To adapt Justice K. Jagannatha Shetty’s words: “All judges are not expected to sing the same song.” (In America, we can identify political judges who support regime politics. For instance, Justice Brett Kavanaugh is regime-committed. Before retiring, Justice Sandra Day O’Connor became a perceptive swing vote. Fali Nariman’s phrase, “God help the Supreme Court,” certainly applies to the American Supreme Court now.)

During the hearing in some cases, it was “tolerably clear” (a loaded phrase I owe to Upendra Baxi) which way the two sides may divide. That judges may disclose themselves during hearing is not a bad thing as long as their mind is open till the end of the hearing. Some judges don’t do so. But while we cannot but accept these judgments, this should not mean respectful disagreements cannot be made.

What is involved are two discourses: the discourse of the judges which helps us to understand the law including the Constitution, the discourse of the public on the judgment without which neither democracy nor the rule of law can survive. Justice Lord Atkins, in a judgment, rightly pointed out that justice is not a cloistered virtue but should withstand the respectful scrutiny of people. What is disturbing is the reaction to some dissents, especially to Justice Indu Malhotra’s plausible dissent in Sabarimala. We must honour bona fide dissents which may rewrite the past for the future.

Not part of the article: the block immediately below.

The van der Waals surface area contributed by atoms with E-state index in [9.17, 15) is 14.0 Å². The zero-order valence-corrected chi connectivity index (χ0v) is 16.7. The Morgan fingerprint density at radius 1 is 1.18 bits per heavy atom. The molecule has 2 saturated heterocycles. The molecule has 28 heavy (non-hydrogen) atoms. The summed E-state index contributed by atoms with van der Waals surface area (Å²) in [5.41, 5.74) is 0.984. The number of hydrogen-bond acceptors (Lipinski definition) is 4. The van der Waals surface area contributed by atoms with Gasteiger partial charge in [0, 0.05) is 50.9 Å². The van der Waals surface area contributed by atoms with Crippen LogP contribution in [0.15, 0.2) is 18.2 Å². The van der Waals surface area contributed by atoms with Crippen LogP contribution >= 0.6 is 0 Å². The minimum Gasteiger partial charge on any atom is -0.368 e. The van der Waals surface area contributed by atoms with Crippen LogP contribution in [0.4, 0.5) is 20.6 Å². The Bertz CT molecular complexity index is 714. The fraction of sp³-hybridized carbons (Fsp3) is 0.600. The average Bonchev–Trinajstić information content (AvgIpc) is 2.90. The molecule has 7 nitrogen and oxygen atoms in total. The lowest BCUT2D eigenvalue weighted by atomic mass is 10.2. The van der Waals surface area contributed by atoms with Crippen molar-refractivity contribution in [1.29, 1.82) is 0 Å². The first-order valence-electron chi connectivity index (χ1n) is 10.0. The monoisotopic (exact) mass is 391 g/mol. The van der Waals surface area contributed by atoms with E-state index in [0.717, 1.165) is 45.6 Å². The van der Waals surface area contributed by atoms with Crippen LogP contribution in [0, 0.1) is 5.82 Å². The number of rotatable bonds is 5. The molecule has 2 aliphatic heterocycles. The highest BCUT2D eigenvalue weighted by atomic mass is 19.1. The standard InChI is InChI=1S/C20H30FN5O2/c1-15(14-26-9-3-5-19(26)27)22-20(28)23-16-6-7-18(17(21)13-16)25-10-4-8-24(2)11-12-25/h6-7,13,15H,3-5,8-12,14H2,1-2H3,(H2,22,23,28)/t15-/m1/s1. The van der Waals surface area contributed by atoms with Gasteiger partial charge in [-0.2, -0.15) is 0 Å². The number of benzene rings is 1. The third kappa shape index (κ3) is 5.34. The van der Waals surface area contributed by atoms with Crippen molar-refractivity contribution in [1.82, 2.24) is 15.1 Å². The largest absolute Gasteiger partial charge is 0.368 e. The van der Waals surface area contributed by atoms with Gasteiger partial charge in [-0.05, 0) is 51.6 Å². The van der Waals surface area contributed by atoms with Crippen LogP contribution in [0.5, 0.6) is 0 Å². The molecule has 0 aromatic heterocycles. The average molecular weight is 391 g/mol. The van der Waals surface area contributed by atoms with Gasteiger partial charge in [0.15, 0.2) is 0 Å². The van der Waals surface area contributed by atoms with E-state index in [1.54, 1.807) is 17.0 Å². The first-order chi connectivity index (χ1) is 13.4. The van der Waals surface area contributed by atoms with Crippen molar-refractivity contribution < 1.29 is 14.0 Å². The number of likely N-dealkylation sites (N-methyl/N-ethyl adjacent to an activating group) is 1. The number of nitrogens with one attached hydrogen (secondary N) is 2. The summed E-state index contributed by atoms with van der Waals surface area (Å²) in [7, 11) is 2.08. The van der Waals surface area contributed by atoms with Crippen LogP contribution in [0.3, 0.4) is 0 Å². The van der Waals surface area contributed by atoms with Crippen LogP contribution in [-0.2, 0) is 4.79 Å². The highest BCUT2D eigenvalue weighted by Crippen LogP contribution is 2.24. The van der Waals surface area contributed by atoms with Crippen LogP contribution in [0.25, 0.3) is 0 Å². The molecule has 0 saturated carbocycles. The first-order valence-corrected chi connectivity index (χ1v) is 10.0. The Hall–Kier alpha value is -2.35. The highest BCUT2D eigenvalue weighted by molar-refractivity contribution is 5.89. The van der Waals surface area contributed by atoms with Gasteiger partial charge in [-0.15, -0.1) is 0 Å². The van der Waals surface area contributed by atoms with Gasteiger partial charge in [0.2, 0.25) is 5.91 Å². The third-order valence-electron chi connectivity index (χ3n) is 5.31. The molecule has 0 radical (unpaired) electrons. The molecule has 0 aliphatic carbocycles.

Rajeev Dhavan is a senior advocate of the Supreme Court

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Printable version | Feb 26, 2021 3:34:59 PM | https://www.thehindu.com/opinion/op-ed/the-algebra-of-dissent/article25099292.ece